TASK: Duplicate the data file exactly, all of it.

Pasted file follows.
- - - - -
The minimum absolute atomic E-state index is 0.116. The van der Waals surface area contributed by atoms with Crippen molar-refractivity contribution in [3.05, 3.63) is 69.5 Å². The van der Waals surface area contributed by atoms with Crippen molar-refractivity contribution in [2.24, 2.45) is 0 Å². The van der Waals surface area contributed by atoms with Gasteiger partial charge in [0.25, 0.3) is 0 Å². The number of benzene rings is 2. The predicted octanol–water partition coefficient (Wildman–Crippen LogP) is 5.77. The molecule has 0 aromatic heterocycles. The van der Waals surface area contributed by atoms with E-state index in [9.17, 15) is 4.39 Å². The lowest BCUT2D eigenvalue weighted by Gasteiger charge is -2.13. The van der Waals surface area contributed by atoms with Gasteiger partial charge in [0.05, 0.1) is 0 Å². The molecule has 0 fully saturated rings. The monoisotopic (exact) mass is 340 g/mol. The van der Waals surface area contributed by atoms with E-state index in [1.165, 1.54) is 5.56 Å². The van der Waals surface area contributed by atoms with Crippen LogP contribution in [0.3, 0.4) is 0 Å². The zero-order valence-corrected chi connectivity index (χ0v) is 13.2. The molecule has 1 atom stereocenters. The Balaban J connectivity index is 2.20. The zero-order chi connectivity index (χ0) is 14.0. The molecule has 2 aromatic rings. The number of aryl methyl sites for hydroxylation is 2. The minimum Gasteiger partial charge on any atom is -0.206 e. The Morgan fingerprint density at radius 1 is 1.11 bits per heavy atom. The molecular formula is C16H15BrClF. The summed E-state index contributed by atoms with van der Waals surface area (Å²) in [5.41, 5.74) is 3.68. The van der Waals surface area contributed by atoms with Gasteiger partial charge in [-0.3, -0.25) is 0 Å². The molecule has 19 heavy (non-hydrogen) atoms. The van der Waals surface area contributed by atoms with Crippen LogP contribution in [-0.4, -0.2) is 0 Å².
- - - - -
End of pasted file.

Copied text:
The minimum absolute atomic E-state index is 0.116. The van der Waals surface area contributed by atoms with Crippen molar-refractivity contribution in [3.05, 3.63) is 69.5 Å². The van der Waals surface area contributed by atoms with Crippen molar-refractivity contribution in [2.24, 2.45) is 0 Å². The van der Waals surface area contributed by atoms with Gasteiger partial charge in [0.25, 0.3) is 0 Å². The number of benzene rings is 2. The predicted octanol–water partition coefficient (Wildman–Crippen LogP) is 5.77. The molecule has 0 aromatic heterocycles. The van der Waals surface area contributed by atoms with E-state index in [9.17, 15) is 4.39 Å². The lowest BCUT2D eigenvalue weighted by Gasteiger charge is -2.13. The van der Waals surface area contributed by atoms with Gasteiger partial charge in [0.05, 0.1) is 0 Å². The molecule has 0 fully saturated rings. The monoisotopic (exact) mass is 340 g/mol. The van der Waals surface area contributed by atoms with E-state index in [1.165, 1.54) is 5.56 Å². The van der Waals surface area contributed by atoms with Crippen LogP contribution in [0.3, 0.4) is 0 Å². The zero-order valence-corrected chi connectivity index (χ0v) is 13.2. The molecule has 1 atom stereocenters. The Balaban J connectivity index is 2.20. The zero-order chi connectivity index (χ0) is 14.0. The molecule has 2 aromatic rings. The number of aryl methyl sites for hydroxylation is 2. The minimum Gasteiger partial charge on any atom is -0.206 e. The Morgan fingerprint density at radius 1 is 1.11 bits per heavy atom. The molecular formula is C16H15BrClF. The summed E-state index contributed by atoms with van der Waals surface area (Å²) in [5.41, 5.74) is 3.68. The van der Waals surface area contributed by atoms with Gasteiger partial charge in [-0.3, -0.25) is 0 Å². The molecule has 19 heavy (non-hydrogen) atoms. The van der Waals surface area contributed by atoms with Crippen LogP contribution in [-0.4, -0.2) is 0 Å².